The findings of the final I-Graduate report on the information needs of postgraduate taught (PGT) students include the following:
- Current and potential PGT students think that the information they need to help them choose a PGT course is already available somewhere, but the sources are scattered and sometimes out-of-date (even on institutional websites).
- Information derived from a new survey of PGT students would not specifically meet the information needs of prospective students. Qualitative information at course level is viewed as more important in choosing a PGT course.
- There is strong interest from potential students in a web-portal that collates information on PGT courses in one place together with information about institutions, the application process, course costs, financial support, immigration regulations and processes, and accommodation. Ideally, the web-portal would incorporate feedback from current or past PGT students about the courses they took, similar to the way that ‘Trip Advisor’ includes comments.
- There is scope for institutions to improve the way that information about PGT courses is provided on their websites and also, wherever possible, to enable potential students to speak with someone directly connected to the course they are interested in – either a course director or a current or past student who could share their first-hand experiences. Prospective students are particularly interested in speaking to an impartial source, rather than a ‘student ambassador’.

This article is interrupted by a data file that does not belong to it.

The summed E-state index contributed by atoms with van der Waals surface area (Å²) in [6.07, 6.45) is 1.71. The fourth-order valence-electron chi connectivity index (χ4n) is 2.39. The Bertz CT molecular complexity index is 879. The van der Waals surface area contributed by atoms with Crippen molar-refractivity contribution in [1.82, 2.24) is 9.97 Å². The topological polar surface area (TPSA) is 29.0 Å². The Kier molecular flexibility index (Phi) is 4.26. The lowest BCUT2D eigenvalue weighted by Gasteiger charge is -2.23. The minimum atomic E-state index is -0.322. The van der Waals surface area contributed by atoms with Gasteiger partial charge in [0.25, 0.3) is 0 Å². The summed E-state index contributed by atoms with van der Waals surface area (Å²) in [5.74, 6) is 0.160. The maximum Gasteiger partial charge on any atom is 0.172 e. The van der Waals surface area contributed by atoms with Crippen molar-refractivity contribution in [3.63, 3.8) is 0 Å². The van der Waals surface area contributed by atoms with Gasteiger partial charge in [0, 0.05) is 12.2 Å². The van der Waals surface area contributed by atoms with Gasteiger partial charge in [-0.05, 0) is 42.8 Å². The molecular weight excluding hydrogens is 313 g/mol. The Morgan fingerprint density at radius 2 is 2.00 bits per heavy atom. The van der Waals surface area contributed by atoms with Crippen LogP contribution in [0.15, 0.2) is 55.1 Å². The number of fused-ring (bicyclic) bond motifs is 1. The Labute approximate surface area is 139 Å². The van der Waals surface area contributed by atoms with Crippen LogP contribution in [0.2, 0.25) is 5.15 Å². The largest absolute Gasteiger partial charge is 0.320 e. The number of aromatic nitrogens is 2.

The report also notes that students already within the higher education system (such as undergraduate students in their final year) are able to access information about PGT courses from tutors and careers advisors, whereas prospective students who have taken time out and are considering a return to higher education are likely to be at a disadvantage. However, due to the challenging timescales of the work undertaken, this latter group was found to be hard to reach effectively and so fell outside the scope of the study.
The findings of the parallel study by NatCen into the feasibility of conducting a survey of PGT students concluded that, due to the small cohort sizes of many PGT courses, data would not be publishable at course level for the majority of PGT programmes. This finding confirmed that a survey of PGT students would not be an appropriate route for providing useful information to potential PGT students.